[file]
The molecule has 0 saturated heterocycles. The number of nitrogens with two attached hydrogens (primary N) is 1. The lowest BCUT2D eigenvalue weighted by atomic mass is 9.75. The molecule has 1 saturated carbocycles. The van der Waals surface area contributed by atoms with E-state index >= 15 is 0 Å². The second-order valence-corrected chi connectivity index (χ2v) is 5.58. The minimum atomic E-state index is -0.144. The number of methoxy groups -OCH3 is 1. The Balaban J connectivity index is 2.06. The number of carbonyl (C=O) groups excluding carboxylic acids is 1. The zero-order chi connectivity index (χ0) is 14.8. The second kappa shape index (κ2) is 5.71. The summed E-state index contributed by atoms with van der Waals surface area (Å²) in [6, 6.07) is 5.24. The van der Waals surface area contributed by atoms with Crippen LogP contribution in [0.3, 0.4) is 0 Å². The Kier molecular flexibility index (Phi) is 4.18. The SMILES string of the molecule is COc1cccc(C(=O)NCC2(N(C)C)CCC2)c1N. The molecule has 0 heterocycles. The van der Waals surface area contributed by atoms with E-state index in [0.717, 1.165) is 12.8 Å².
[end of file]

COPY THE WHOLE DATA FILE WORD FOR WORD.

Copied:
The molecule has 0 saturated heterocycles. The number of nitrogens with two attached hydrogens (primary N) is 1. The lowest BCUT2D eigenvalue weighted by atomic mass is 9.75. The molecule has 1 saturated carbocycles. The van der Waals surface area contributed by atoms with E-state index >= 15 is 0 Å². The second-order valence-corrected chi connectivity index (χ2v) is 5.58. The minimum atomic E-state index is -0.144. The number of methoxy groups -OCH3 is 1. The Balaban J connectivity index is 2.06. The number of carbonyl (C=O) groups excluding carboxylic acids is 1. The zero-order chi connectivity index (χ0) is 14.8. The second kappa shape index (κ2) is 5.71. The summed E-state index contributed by atoms with van der Waals surface area (Å²) in [6, 6.07) is 5.24. The van der Waals surface area contributed by atoms with Crippen LogP contribution in [0.3, 0.4) is 0 Å². The Kier molecular flexibility index (Phi) is 4.18. The SMILES string of the molecule is COc1cccc(C(=O)NCC2(N(C)C)CCC2)c1N. The molecule has 0 heterocycles. The van der Waals surface area contributed by atoms with E-state index in [0.717, 1.165) is 12.8 Å².